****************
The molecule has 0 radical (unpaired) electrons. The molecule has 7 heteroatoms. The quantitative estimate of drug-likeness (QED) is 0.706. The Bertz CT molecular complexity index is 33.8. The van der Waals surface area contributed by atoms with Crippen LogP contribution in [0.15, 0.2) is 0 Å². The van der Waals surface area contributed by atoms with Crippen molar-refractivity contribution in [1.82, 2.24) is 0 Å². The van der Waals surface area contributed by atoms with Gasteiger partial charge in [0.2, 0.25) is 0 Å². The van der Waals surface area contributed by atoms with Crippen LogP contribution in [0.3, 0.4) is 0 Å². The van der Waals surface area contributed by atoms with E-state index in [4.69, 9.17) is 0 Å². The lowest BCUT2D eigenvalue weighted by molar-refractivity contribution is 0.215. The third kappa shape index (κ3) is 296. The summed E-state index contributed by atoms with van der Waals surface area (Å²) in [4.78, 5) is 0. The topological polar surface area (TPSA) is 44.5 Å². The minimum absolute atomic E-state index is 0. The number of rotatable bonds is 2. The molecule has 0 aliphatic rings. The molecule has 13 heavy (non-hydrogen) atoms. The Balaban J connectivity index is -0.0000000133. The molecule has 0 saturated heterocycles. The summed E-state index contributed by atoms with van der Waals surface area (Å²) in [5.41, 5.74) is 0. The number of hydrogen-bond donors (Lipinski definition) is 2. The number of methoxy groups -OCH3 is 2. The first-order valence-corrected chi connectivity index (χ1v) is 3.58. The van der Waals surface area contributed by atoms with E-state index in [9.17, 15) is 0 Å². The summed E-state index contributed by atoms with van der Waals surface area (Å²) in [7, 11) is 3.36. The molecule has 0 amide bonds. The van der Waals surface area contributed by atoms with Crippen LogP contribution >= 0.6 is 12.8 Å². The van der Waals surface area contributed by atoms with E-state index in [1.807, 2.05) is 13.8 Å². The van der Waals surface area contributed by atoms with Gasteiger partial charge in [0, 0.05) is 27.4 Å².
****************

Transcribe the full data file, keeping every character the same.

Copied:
The molecule has 0 radical (unpaired) electrons. The molecule has 7 heteroatoms. The quantitative estimate of drug-likeness (QED) is 0.706. The Bertz CT molecular complexity index is 33.8. The van der Waals surface area contributed by atoms with Crippen LogP contribution in [0.15, 0.2) is 0 Å². The van der Waals surface area contributed by atoms with Crippen molar-refractivity contribution in [1.82, 2.24) is 0 Å². The van der Waals surface area contributed by atoms with Gasteiger partial charge in [0.2, 0.25) is 0 Å². The van der Waals surface area contributed by atoms with Crippen LogP contribution in [0.3, 0.4) is 0 Å². The van der Waals surface area contributed by atoms with E-state index in [4.69, 9.17) is 0 Å². The lowest BCUT2D eigenvalue weighted by molar-refractivity contribution is 0.215. The third kappa shape index (κ3) is 296. The summed E-state index contributed by atoms with van der Waals surface area (Å²) in [4.78, 5) is 0. The topological polar surface area (TPSA) is 44.5 Å². The minimum absolute atomic E-state index is 0. The number of rotatable bonds is 2. The molecule has 0 aliphatic rings. The molecule has 13 heavy (non-hydrogen) atoms. The Balaban J connectivity index is -0.0000000133. The molecule has 0 saturated heterocycles. The summed E-state index contributed by atoms with van der Waals surface area (Å²) in [5.41, 5.74) is 0. The number of hydrogen-bond donors (Lipinski definition) is 2. The number of methoxy groups -OCH3 is 2. The first-order valence-corrected chi connectivity index (χ1v) is 3.58. The van der Waals surface area contributed by atoms with E-state index in [9.17, 15) is 0 Å². The summed E-state index contributed by atoms with van der Waals surface area (Å²) in [7, 11) is 3.36. The molecule has 0 amide bonds. The van der Waals surface area contributed by atoms with Crippen LogP contribution >= 0.6 is 12.8 Å². The van der Waals surface area contributed by atoms with E-state index in [1.807, 2.05) is 13.8 Å². The van der Waals surface area contributed by atoms with Gasteiger partial charge in [0, 0.05) is 27.4 Å².